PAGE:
To the wandering soul, the promise of travel, the motion of the road, and necessary transience instils a love of the novel experience and fortifies the restless spirit. But when travel is no longer possible, when ‘the road’ becomes the familiar paths around your town and home, is there the time and space to create a new kind of journey? When else would we go inward, by choice or practice, then when the world shuts down around us and we are left with the thoughts and melodies in our heads?
You’ve heard Scott Hirsch’s work already even if you didn’t know it. He’s been the magic man behind so many records over the last couple decades-as producer, engineer, and multi instrumentalist. He is the ‘other half’, the Yin to Mc Taylor’s Yang in Hiss Golden Messenger and their previous group, The Court and Spark. He helmed the grammy nominated record by legendary folk singer Alice Gerrard. He’s worked with iconic California outsiders like the Mother Hips’ Greg Loicano and Orpheo McCloud. He’s also a master of film sound, doing the mixes on a number of lauded indie releases including Hannah Jayanti’s documentary “Truth or Consequences”, with a score by Bill Frisell. Hirsch is finding himself the nexus point of a burgeoning recording and arts scene in Ojai, California, the small mountain town where he and his family call home now.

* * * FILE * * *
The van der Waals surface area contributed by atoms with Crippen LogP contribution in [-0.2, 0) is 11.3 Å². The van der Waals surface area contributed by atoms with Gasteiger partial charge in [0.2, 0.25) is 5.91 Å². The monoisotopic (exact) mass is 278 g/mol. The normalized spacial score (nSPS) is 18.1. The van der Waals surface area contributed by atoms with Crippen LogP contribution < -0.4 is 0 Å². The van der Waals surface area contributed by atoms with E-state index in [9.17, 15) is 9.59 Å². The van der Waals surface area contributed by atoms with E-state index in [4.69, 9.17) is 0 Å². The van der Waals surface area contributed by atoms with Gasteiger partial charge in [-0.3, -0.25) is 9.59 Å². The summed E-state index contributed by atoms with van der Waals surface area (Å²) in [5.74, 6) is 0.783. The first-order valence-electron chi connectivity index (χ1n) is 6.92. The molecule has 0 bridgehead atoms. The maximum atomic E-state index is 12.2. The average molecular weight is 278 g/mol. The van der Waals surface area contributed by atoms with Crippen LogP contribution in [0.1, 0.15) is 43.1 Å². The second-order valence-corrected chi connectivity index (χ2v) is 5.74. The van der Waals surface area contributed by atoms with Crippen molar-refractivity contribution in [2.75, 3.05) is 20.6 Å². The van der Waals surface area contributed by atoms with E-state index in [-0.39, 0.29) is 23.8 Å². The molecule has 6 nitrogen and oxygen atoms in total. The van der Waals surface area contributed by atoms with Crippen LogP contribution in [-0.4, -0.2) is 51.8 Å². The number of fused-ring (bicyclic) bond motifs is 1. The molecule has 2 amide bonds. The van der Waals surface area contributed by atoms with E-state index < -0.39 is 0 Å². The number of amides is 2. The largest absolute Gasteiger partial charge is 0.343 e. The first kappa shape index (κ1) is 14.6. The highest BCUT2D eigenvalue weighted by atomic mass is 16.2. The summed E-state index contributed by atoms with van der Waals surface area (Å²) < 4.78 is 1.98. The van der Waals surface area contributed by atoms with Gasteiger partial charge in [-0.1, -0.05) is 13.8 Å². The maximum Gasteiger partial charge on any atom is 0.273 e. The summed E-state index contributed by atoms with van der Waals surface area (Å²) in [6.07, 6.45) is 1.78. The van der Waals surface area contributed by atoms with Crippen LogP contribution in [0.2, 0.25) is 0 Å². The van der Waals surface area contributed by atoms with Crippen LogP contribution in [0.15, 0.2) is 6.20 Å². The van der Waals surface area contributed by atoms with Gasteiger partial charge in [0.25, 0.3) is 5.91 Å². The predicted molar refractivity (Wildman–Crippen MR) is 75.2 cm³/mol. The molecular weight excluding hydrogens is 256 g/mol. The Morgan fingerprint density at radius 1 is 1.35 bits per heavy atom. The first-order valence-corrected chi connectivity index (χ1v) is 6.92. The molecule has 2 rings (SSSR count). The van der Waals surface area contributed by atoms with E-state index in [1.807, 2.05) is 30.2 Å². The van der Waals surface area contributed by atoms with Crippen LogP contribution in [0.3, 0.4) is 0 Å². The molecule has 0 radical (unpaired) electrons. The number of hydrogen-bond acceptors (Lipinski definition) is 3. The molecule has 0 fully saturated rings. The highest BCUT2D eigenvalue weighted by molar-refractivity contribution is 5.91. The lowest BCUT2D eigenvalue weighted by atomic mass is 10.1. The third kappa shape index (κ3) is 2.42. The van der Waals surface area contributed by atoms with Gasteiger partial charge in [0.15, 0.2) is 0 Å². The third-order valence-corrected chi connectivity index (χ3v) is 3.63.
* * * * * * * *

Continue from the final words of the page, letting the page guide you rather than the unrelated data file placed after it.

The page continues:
I am biased. Scott is not only a great friend, but my favorite and most trusted collaborator. When I was asked to compose the music for Kelly Reichardt’s oneiric Western ‘First Cow’, I knew Scott was the only one that could help me get it right. His sense of aesthetics, technique, trust, and decisiveness is frankly pretty rare to meet in someone. One of the things I have loved most about living in Los Angeles has been the knowledge that if I ever have the budget and the time, I can drive two hours north to Ojai and the cozy confines of Hirsch’s Echo Magic studios, and we always come out with ‘something.’ I see his studio and scene as almost a kind of Muscle Shoals West, at least for those of us inspired by the hazy canyon music of seventies weirdoes.
One of the great gifts of the last few years has been hearing and observing Hirsch evolve and flourish as a solo artist. His songwriting and singing chops are every bit as warm, familiar and eccentric as his longtime collaborator MC Taylor, and his albums, both under the moniker Blue Rider Songs and lately his own name, evoke that kind of ‘tastes just right’ insularity and micro universe that heads old and new seek out in the catalogues of JJ Cale, Curtis Mayfield, Ry Cooder, Lee Perry and Harold Budd.